Wednesday, December 21, 2016

#35. It's Time to Update Our eBook Pricing

Ebook Pricing in 2017.
This is a great article from Laurence O'Bryan.
Almost immediately, I did a survey of my book inventory, and thought it was about time for some price restructuring. I'm beginning with a holiday special for Christmas. This is what I came up with. This promotion will go live on Christmas Eve. I'm curious to see what my numbers will look like on all these titles.

Tuesday, March 15, 2016

#34 Authors' Reality Check

I can't take credit for attending the Digital World Conference, but writer Jane Friedman did and shares her notes about "4 Lessons for Author on the Current State of Publishing."
It's a lengthy article, but it's worth reading and taking notes. Here's are recap of the four:

1. An author’s online presence is more critical than ever to long-term marketing strategy.

2. Be reluctant to trust mainstream media headlines when it comes to publishing sales and trends.

3. Learn to find your readers, go where they go, and speak their language.

4. Pricing is the industry’s Achilles heel.

Jane Friedman breaks down each point. 4 Lessons for Authors on the Current State of Publishing.

The key for me is to apply it to my newest release: EVERY WOMAN NEEDS A PRAYING MAN. 

Thursday, February 18, 2016

#33 Things I Read Instead of Going to A Convention

33. Being a Successful Indie Author
If you're like me, then you enjoy reading success stories, especially about indie authors who have made it. Whenever I hear about an author, I head over to Amazon to see how many reviews fans have posted. Reviews in the hundreds are impressive, but thousands of reviews make me take notice.
If you've never heard of Meredith Wild, like I hadn't, you will after reading this article featured in The New York Times:

Get a heads up on my next release EVERY WOMAN NEEDS A PRAYING MAN. Join my waiting list:

Thursday, February 4, 2016

#32 of 100 things I learned from attending LITERARY CONFERENCES

#32. How Important Is Your Name?

Last year when I attended Romcon, I sat in on a workshop about book covers. This wasn’t so much about choosing the right stock photos for them, but how consistent our names appear on the covers, and whether the title is overshadowing the author’s name.
The speaker asked what do we want readers to remember, the title of our book, unless it’s a blockbuster, or our names? A no brainer question for me, I answered, my name. True confession: when I was creating my covers, I picked fonts I thought matched the story, or if they were pretty, or other reasons I can’t remember.
I have a novella called THE KEEPSAKE, so does NY Times bestselling author Tess Gerritsen. There could be ten books with the same title, so readers have to remember our names to know which book to buy. The images on our covers will change from story to story, but the fonts we use for our names should be consistent, as well as where we place them on the cover. Below, the banner shows four books in my Love at the Crossroads series—no consistency. I had the covers tweaked, so my name looks consistent.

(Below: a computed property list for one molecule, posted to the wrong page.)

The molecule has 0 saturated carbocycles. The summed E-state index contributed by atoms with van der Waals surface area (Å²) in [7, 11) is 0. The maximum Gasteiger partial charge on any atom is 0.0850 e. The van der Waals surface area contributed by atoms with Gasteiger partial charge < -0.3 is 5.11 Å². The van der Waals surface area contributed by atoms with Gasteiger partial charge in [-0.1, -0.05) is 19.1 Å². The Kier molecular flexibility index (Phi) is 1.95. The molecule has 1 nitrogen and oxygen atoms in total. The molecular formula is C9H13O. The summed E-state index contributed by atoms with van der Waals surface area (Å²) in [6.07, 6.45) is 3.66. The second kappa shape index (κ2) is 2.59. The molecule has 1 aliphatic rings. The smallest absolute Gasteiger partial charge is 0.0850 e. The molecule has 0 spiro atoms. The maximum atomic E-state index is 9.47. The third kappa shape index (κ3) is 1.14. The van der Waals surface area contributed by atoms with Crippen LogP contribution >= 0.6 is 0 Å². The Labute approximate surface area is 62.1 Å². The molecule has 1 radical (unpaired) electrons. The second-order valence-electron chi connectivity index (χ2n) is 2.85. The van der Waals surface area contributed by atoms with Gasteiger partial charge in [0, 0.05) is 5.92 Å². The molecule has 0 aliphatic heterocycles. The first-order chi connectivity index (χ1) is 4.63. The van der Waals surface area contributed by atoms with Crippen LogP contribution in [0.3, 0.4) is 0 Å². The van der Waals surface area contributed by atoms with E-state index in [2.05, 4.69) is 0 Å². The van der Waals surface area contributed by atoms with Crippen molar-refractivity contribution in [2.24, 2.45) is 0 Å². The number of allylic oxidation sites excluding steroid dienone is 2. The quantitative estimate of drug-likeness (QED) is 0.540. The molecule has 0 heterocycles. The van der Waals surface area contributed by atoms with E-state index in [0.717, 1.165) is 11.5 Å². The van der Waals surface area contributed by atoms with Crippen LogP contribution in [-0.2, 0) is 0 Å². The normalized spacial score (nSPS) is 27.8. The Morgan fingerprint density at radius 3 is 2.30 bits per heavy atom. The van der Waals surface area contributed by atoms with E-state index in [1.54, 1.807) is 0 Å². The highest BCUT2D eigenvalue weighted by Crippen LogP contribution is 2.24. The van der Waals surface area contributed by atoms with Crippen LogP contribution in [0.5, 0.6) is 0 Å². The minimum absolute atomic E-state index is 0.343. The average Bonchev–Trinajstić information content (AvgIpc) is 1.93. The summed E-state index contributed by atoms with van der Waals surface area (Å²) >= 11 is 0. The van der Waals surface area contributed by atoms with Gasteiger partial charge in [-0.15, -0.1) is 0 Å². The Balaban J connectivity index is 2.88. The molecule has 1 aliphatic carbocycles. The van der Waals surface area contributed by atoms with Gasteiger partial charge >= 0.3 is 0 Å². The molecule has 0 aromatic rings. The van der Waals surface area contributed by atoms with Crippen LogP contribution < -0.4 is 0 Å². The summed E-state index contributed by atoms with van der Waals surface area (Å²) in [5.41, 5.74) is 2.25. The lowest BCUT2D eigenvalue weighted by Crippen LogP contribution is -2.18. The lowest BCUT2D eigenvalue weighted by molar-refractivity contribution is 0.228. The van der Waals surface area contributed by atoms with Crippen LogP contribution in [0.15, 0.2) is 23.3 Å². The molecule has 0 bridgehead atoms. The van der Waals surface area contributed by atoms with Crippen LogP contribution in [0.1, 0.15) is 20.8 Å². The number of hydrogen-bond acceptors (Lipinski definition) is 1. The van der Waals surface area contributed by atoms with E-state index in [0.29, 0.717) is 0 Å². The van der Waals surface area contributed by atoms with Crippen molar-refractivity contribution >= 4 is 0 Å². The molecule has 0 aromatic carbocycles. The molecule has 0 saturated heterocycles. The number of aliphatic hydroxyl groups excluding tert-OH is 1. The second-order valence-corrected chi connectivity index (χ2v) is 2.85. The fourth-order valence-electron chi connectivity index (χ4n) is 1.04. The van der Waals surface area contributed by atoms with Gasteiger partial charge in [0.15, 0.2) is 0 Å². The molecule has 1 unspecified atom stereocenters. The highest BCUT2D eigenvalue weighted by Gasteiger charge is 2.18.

Can you see the difference?

Browse through titles on Amazon. Check out author Lee Child’s books. A couple of other authors who come to mind are: Brenda Barrett (Her name drew me into her books), Vanessa Miller and Brenda Jackson. Remember, your name is just as important as your title.

Until next time, be blessed!

Friday, August 21, 2015

Guest Blogger on Convention Note #31 RWA Conference (2016)

I wasn’t able to attend RWA in New York this year, but I fellow Christian author, Piper Huguley, Here's a little about this award-winning author:

Piper Huguley seeks to make new inroads in the publication of historical romance by featuring African American Christian characters.  The Lawyer’s Luck and The Preacher’s Promise, the first books in her “Home to Milford College” series, are Amazon best sellers.  The Mayor’s Mission,published in Winter 2014.  The next entry in the series, The Representative’s Revolt will publish in Spring 2015. She is a 2013 Golden Heart finalist for her novel, A Champion’s Heart—the fourth book in “Migrations of the Heart”. The first book in the series, A Virtuous Ruby, was the first-place winner in The Golden Rose Contest in 2013 and was a Golden Heart finalist in 2014. The first three books in the “Migrations of the Heart” series, which follows the loves and lives of African American sisters during America’s greatest internal migration in the first part of the twentieth century,  Piper writes for  Samhain Publishing.  She lives in Atlanta, Georgia with her  husband and son. 

Piper says, “Fiction is the best way to get into someone else’s shoes, whether those shoes go to space or the bedroom, the West or the ballroom, the board room or the beach. Here’s to all the amazing writers I met last week — thanks for giving us new shoes to walk in!
Nota bene: I had to pick and choose what I went to, like at any busy conference, and there were definitely excellent sessions on craft and the business of publishing that I missed. Luckily, there were many live-tweeters in attendance! Check out the #RWA15hashtag.”
Read more here at
Visit Piper at

Wednesday, July 29, 2015

#30 Something I Didn't Learn From a Convention But Is Noteworthy

I read this on

How I Gained 1000+ Reviews On My Books | BookDaily #AuthorTips

Indie author books need reviews. We know well that without reviews we cannot submit our ebooks to many of the established promotional sites that move titles priced FREE or discounted. Readers browsing Amazon are more likely to choose our books over another if a book has an array of reviews.